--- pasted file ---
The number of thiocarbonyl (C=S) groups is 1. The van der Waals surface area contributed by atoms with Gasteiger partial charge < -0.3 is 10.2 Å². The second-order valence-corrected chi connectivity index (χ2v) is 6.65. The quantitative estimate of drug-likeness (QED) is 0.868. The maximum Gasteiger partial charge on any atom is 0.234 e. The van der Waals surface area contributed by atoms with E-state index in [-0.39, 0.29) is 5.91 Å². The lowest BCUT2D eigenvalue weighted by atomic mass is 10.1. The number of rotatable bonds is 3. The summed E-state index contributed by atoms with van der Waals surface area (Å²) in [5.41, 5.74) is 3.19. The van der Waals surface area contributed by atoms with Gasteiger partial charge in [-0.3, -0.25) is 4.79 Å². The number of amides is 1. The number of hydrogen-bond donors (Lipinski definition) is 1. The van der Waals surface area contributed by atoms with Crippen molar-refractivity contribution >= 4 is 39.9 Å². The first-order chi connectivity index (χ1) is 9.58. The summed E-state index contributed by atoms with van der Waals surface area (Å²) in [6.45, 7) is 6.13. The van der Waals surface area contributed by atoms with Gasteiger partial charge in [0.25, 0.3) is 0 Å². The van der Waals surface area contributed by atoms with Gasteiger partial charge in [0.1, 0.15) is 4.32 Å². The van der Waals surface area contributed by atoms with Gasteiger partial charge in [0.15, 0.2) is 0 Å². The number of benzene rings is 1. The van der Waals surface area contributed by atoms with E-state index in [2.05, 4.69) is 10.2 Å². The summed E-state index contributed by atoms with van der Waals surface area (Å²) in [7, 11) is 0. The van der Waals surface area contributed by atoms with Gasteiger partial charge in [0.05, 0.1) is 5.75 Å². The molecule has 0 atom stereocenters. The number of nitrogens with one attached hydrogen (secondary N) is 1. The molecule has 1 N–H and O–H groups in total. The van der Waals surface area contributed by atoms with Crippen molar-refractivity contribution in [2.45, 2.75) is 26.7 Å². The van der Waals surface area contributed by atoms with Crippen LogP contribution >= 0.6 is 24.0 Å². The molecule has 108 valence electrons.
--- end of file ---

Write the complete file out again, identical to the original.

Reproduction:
The number of thiocarbonyl (C=S) groups is 1. The van der Waals surface area contributed by atoms with Gasteiger partial charge < -0.3 is 10.2 Å². The second-order valence-corrected chi connectivity index (χ2v) is 6.65. The quantitative estimate of drug-likeness (QED) is 0.868. The maximum Gasteiger partial charge on any atom is 0.234 e. The van der Waals surface area contributed by atoms with E-state index in [-0.39, 0.29) is 5.91 Å². The lowest BCUT2D eigenvalue weighted by atomic mass is 10.1. The number of rotatable bonds is 3. The summed E-state index contributed by atoms with van der Waals surface area (Å²) in [5.41, 5.74) is 3.19. The van der Waals surface area contributed by atoms with Gasteiger partial charge in [-0.3, -0.25) is 4.79 Å². The number of amides is 1. The number of hydrogen-bond donors (Lipinski definition) is 1. The van der Waals surface area contributed by atoms with Crippen molar-refractivity contribution >= 4 is 39.9 Å². The first-order chi connectivity index (χ1) is 9.58. The summed E-state index contributed by atoms with van der Waals surface area (Å²) in [6.45, 7) is 6.13. The van der Waals surface area contributed by atoms with Gasteiger partial charge in [0.25, 0.3) is 0 Å². The van der Waals surface area contributed by atoms with Gasteiger partial charge in [0.1, 0.15) is 4.32 Å². The van der Waals surface area contributed by atoms with Gasteiger partial charge in [0.15, 0.2) is 0 Å². The number of benzene rings is 1. The van der Waals surface area contributed by atoms with E-state index in [2.05, 4.69) is 10.2 Å². The summed E-state index contributed by atoms with van der Waals surface area (Å²) in [7, 11) is 0. The van der Waals surface area contributed by atoms with Gasteiger partial charge in [0.05, 0.1) is 5.75 Å². The molecule has 0 atom stereocenters. The number of nitrogens with one attached hydrogen (secondary N) is 1. The molecule has 1 N–H and O–H groups in total. The van der Waals surface area contributed by atoms with Crippen molar-refractivity contribution in [2.45, 2.75) is 26.7 Å². The van der Waals surface area contributed by atoms with Crippen LogP contribution >= 0.6 is 24.0 Å². The molecule has 108 valence electrons.